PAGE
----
Characterization, Distribution, and Protein Kinase C-Mediated Regulation of [35S]Glutathione Binding Sites in Mouse and Human Spinal Cord


Address correspondence and reprint requests to Dr. C. Krieger at Division of Neurology, Department of Medicine, University Hospital, U.B.C. Site, 2211 Wesbrook Mall, Vancouver, BC, Canada V6T 2B5.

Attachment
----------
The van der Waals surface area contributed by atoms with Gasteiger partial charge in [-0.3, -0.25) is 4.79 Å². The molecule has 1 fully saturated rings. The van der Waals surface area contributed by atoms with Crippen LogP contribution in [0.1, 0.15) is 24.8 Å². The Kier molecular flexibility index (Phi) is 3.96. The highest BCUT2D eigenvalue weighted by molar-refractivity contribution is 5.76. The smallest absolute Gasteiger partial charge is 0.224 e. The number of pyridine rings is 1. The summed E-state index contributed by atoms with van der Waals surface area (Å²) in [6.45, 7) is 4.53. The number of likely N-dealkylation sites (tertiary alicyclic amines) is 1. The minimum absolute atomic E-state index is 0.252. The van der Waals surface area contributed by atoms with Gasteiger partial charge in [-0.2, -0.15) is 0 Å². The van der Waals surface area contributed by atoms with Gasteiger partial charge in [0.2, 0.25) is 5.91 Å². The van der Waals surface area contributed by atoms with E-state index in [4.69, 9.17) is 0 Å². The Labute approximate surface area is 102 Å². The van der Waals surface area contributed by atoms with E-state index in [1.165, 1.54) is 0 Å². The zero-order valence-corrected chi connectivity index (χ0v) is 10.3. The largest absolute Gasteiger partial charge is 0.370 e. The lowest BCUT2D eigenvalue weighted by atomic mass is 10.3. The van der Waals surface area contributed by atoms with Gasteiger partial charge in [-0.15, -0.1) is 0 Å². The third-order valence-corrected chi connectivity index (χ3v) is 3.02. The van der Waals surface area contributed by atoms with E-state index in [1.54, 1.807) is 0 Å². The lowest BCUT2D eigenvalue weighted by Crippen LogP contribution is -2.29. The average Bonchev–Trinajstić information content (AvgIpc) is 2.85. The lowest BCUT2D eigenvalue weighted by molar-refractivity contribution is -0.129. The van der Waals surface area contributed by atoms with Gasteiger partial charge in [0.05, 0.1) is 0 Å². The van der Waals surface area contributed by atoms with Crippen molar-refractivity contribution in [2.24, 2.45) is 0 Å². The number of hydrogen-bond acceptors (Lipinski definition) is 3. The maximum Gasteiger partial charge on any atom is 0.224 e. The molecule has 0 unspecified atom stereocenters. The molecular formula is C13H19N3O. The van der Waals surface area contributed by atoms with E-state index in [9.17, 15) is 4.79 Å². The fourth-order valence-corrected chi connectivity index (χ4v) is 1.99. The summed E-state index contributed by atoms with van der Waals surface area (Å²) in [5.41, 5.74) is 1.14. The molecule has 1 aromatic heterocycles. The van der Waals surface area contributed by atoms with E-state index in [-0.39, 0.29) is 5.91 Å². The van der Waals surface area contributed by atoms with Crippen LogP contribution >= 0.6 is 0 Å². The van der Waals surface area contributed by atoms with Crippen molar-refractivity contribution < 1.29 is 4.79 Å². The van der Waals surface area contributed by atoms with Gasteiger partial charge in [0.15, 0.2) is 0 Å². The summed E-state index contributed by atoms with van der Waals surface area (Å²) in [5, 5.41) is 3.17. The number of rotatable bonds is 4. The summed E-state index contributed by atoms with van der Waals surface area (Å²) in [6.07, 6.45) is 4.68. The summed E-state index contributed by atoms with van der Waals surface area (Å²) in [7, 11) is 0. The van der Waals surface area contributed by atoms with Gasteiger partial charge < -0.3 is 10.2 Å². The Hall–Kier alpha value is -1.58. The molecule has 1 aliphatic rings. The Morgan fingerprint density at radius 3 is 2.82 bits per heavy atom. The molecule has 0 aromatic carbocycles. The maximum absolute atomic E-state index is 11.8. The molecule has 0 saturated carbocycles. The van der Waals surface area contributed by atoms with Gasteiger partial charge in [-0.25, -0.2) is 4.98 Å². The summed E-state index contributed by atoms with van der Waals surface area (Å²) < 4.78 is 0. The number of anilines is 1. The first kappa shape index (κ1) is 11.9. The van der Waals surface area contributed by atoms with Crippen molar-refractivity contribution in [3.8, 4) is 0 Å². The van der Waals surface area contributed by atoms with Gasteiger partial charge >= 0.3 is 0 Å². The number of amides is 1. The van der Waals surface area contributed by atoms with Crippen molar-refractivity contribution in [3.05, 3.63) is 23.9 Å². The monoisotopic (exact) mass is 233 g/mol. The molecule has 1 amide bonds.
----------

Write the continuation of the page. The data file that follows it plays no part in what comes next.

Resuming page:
Abstract: We have characterized a high-affinity [35S]-glutathione ([35S]GSH) binding site in mouse and human spinal cord. [35S]GSH binding sites in mouse and human spinal cord were observed largely within the gray matter in both the dorsal and ventral horns of spinal cord at cervical, thoracic, and lumbosacral segments. High-affinity [35S]GSH binding was saturable, showing a Bmax of 72 fmol/mg of protein and a KD of 3.0 nM for mouse spinal cord and a Bmax of 52 fmol/mg of protein and a KD of 1.6 nM for human spinal cord. [35S]GSH binding was displaceable by GSH, l-cysteine, and S-hexyl-GSH, but not by glutamate, glycine, or NMDA. These [35S]GSH binding sites exhibited kinetic and saturation characteristics similar to GSH binding sites in rat brain astrocytes. To determine whether [35S]GSH binding sites could be regulated by protein kinase C, we exposed human spinal cord sections to phorbol 12,13-diacetate for 1 h before ligand binding. Phorbol ester treatment increased [35S]GSH binding by ∼60%, an effect that could be blocked by exposure of spinal cord sections to 1-(5-isoquinolinylsulfonyl)-2-methylpiperazine, a general protein kinase inhibitor. [35S]GSH binding sites in the spinal cord of both species exhibited many of the characteristics of a receptor including saturable binding, high affinity, ligand specificity, and modulation by kinase activity. These data suggest that GSH is a neurotransmitter in the CNS.